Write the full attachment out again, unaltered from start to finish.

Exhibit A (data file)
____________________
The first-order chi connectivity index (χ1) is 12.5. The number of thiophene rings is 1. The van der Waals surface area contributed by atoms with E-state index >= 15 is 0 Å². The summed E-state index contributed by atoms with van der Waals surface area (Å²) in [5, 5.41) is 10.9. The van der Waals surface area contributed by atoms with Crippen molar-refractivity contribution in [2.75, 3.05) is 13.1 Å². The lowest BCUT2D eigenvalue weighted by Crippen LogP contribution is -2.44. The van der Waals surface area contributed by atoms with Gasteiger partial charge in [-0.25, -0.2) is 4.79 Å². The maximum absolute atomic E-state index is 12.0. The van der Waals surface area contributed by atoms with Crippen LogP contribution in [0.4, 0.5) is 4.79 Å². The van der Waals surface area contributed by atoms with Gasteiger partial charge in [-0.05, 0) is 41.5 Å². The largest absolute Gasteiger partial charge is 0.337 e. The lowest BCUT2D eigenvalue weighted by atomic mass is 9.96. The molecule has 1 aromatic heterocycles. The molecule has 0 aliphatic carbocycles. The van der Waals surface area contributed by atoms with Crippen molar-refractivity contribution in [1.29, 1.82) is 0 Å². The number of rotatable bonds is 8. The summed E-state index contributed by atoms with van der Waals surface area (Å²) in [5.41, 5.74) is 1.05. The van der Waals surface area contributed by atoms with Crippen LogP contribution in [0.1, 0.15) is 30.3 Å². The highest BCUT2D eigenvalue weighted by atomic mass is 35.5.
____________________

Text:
The first-order chi connectivity index (χ1) is 12.5. The number of thiophene rings is 1. The van der Waals surface area contributed by atoms with E-state index >= 15 is 0 Å². The summed E-state index contributed by atoms with van der Waals surface area (Å²) in [5, 5.41) is 10.9. The van der Waals surface area contributed by atoms with Crippen molar-refractivity contribution in [2.75, 3.05) is 13.1 Å². The lowest BCUT2D eigenvalue weighted by Crippen LogP contribution is -2.44. The van der Waals surface area contributed by atoms with Gasteiger partial charge in [-0.25, -0.2) is 4.79 Å². The maximum absolute atomic E-state index is 12.0. The van der Waals surface area contributed by atoms with Crippen LogP contribution in [0.4, 0.5) is 4.79 Å². The van der Waals surface area contributed by atoms with Gasteiger partial charge in [-0.05, 0) is 41.5 Å². The largest absolute Gasteiger partial charge is 0.337 e. The lowest BCUT2D eigenvalue weighted by atomic mass is 9.96. The molecule has 1 aromatic heterocycles. The molecule has 0 aliphatic carbocycles. The van der Waals surface area contributed by atoms with Crippen molar-refractivity contribution in [1.29, 1.82) is 0 Å². The number of rotatable bonds is 8. The summed E-state index contributed by atoms with van der Waals surface area (Å²) in [5.41, 5.74) is 1.05. The van der Waals surface area contributed by atoms with Crippen LogP contribution in [0.1, 0.15) is 30.3 Å². The highest BCUT2D eigenvalue weighted by atomic mass is 35.5.